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Did you know?

New York’s 40-year battle for OBC access ended when on January 15 2020, OBCs were opened to ALL New York adoptees upon request without restriction. In only three days, over 3,600 adoptees filed for their record of birth. The bill that unsealed records was passed 196-12. According to the 2020 Census, 3.6% of Colorado's population is American Indian or Alaska Native, at least in part, with the descendants of at least 200 tribal nations living in the Denver metro area.

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As the single largest unregulated industry in the United States, adoption is viewed as a benevolent action that results in the formation of “forever families.”
The truth is that it is a very lucrative business with a known sales pitch. With profits last estimated at over $1.44 billion dollars a year, mothers who consider adoption for their babies need to be very aware that all of this promotion clouds the facts and only though independent research can they get an accurate account of what life might be like for both them and their child after signing the adoption paperwork.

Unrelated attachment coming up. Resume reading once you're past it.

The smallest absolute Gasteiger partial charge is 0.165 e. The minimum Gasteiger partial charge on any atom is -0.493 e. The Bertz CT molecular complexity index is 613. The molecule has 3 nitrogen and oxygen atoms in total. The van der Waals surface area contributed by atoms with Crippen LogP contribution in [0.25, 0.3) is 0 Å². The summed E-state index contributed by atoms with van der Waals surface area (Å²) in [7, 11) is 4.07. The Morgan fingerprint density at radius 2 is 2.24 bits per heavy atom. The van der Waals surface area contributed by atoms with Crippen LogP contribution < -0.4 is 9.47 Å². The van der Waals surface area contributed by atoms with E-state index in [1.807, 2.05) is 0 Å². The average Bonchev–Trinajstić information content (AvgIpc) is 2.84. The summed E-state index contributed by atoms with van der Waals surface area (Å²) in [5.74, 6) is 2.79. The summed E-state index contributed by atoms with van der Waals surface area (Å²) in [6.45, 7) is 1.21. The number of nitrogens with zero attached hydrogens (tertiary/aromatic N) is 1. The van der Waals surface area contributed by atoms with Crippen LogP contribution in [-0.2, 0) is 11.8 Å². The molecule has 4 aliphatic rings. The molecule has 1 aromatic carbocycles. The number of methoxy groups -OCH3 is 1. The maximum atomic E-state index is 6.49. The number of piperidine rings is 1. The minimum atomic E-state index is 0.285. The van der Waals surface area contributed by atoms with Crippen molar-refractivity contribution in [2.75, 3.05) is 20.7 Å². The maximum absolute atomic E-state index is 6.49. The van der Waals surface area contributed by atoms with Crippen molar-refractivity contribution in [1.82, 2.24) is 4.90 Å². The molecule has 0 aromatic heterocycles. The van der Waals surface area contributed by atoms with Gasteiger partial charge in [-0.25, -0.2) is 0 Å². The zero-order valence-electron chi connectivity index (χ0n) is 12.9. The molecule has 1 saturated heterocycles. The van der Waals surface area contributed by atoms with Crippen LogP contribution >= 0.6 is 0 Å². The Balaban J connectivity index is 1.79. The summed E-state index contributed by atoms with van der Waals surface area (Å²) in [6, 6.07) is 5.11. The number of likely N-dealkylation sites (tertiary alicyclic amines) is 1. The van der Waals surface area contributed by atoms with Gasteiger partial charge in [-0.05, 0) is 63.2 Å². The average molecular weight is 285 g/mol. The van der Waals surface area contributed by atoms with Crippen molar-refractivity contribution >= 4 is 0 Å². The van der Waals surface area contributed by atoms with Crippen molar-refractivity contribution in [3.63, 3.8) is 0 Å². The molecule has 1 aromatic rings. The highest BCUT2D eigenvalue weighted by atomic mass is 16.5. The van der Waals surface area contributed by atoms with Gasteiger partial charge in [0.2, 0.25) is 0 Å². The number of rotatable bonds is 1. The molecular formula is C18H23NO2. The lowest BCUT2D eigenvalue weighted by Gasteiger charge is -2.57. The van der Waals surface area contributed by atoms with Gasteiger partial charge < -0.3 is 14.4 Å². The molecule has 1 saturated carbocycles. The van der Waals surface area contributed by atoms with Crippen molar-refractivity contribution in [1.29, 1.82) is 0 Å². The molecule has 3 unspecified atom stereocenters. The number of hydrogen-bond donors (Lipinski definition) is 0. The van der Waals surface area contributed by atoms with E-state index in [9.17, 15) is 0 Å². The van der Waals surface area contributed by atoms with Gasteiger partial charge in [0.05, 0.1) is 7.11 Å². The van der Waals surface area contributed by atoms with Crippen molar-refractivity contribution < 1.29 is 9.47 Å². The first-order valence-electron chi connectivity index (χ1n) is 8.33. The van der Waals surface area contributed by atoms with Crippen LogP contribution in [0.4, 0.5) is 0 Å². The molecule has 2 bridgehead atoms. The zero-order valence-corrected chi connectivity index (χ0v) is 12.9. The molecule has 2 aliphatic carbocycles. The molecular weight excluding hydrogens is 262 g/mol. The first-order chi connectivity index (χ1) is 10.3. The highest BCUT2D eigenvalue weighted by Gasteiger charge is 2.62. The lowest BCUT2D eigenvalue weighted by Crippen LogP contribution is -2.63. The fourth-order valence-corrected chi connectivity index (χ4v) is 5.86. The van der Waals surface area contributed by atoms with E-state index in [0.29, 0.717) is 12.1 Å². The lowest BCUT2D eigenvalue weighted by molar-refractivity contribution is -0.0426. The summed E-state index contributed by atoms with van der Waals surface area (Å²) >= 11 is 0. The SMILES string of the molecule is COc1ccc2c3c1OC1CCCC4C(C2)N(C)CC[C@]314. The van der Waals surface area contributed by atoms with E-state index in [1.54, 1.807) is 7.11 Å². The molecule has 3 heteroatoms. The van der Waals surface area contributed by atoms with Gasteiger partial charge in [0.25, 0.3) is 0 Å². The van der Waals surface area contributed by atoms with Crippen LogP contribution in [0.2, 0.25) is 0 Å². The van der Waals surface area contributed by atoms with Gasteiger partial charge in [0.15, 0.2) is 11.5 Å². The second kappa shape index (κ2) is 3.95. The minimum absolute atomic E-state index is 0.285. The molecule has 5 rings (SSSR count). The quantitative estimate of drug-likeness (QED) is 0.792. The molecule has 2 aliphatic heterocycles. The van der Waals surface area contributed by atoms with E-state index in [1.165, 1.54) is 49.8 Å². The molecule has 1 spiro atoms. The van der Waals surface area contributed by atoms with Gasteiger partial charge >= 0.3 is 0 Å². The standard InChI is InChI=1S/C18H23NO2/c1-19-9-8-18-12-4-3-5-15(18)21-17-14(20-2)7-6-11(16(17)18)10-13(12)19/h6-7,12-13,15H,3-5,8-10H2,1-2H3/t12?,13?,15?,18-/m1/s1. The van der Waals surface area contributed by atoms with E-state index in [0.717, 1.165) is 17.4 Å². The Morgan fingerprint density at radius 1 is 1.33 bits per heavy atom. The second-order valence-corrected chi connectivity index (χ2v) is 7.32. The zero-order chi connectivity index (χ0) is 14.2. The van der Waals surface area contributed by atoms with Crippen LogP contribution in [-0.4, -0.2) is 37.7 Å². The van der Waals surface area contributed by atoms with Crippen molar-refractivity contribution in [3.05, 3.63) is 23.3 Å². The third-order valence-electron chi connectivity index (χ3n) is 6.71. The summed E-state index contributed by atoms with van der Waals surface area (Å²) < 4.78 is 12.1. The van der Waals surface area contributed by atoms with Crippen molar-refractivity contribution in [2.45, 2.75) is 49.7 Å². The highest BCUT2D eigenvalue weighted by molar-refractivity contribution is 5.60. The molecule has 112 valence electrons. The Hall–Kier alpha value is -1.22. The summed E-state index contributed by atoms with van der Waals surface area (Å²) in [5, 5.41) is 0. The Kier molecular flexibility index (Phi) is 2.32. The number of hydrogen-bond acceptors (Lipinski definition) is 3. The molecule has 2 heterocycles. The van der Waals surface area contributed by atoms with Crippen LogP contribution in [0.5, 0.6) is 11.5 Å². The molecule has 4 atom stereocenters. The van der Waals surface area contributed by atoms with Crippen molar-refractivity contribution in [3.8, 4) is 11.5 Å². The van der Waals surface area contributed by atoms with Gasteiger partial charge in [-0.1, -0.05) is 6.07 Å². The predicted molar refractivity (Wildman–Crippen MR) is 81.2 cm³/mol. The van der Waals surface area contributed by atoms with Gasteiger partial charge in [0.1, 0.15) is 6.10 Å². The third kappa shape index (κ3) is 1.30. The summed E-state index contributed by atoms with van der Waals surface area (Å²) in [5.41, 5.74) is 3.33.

Original Birth Certificate Map in the USA

Why tribes do not recommend the DNA swab

Rebecca Tallbear entitled: “DNA, Blood, and Racializing the Tribe”, bearing out what I only inferred:

Detailed discussion of the Bering Strait theory and other scientific theories about the population of the modern-day Americas is beyond the scope of this essay. However, it should be noted that Indian people have expressed suspicion that DNA analysis is a tool that scientists will use to support theories about the origins of tribal people that contradict tribal oral histories and origin stories. Perhaps more important,the alternative origin stories of scientists are seen as intending to weaken tribal land and other legal claims (and even diminish a history of colonialism?) that are supported in U.S. federal and tribal law. As genetic evidence has already been used to resolve land conflicts in Asian and Eastern European countries, this is not an unfounded fear.